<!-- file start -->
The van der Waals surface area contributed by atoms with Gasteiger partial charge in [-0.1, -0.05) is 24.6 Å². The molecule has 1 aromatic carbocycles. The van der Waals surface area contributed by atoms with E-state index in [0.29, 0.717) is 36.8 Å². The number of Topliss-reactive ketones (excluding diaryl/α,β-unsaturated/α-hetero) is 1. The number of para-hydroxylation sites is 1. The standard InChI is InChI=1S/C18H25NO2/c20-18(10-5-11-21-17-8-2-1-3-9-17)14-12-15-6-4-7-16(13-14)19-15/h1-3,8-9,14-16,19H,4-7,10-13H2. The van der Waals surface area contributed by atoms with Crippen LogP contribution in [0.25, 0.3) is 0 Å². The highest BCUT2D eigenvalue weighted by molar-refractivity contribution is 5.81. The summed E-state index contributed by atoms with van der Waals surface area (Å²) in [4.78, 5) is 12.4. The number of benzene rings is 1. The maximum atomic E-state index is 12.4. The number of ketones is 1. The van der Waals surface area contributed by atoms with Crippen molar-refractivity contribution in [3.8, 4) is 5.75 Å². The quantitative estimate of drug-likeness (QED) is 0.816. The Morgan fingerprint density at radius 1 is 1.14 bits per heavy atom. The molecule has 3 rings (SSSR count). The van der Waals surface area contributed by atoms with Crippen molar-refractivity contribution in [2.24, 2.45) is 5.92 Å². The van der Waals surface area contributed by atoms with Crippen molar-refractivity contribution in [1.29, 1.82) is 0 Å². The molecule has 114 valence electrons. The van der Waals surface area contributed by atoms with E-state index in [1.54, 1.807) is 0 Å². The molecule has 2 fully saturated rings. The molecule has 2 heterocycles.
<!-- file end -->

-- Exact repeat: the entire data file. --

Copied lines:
The van der Waals surface area contributed by atoms with Gasteiger partial charge in [-0.1, -0.05) is 24.6 Å². The molecule has 1 aromatic carbocycles. The van der Waals surface area contributed by atoms with E-state index in [0.29, 0.717) is 36.8 Å². The number of Topliss-reactive ketones (excluding diaryl/α,β-unsaturated/α-hetero) is 1. The number of para-hydroxylation sites is 1. The standard InChI is InChI=1S/C18H25NO2/c20-18(10-5-11-21-17-8-2-1-3-9-17)14-12-15-6-4-7-16(13-14)19-15/h1-3,8-9,14-16,19H,4-7,10-13H2. The van der Waals surface area contributed by atoms with Crippen LogP contribution in [0.25, 0.3) is 0 Å². The highest BCUT2D eigenvalue weighted by molar-refractivity contribution is 5.81. The summed E-state index contributed by atoms with van der Waals surface area (Å²) in [4.78, 5) is 12.4. The number of benzene rings is 1. The maximum atomic E-state index is 12.4. The number of ketones is 1. The van der Waals surface area contributed by atoms with Crippen molar-refractivity contribution in [3.8, 4) is 5.75 Å². The quantitative estimate of drug-likeness (QED) is 0.816. The Morgan fingerprint density at radius 1 is 1.14 bits per heavy atom. The molecule has 3 rings (SSSR count). The van der Waals surface area contributed by atoms with Crippen molar-refractivity contribution in [2.24, 2.45) is 5.92 Å². The van der Waals surface area contributed by atoms with Crippen molar-refractivity contribution in [1.29, 1.82) is 0 Å². The molecule has 114 valence electrons. The van der Waals surface area contributed by atoms with E-state index in [1.54, 1.807) is 0 Å². The molecule has 2 fully saturated rings. The molecule has 2 heterocycles.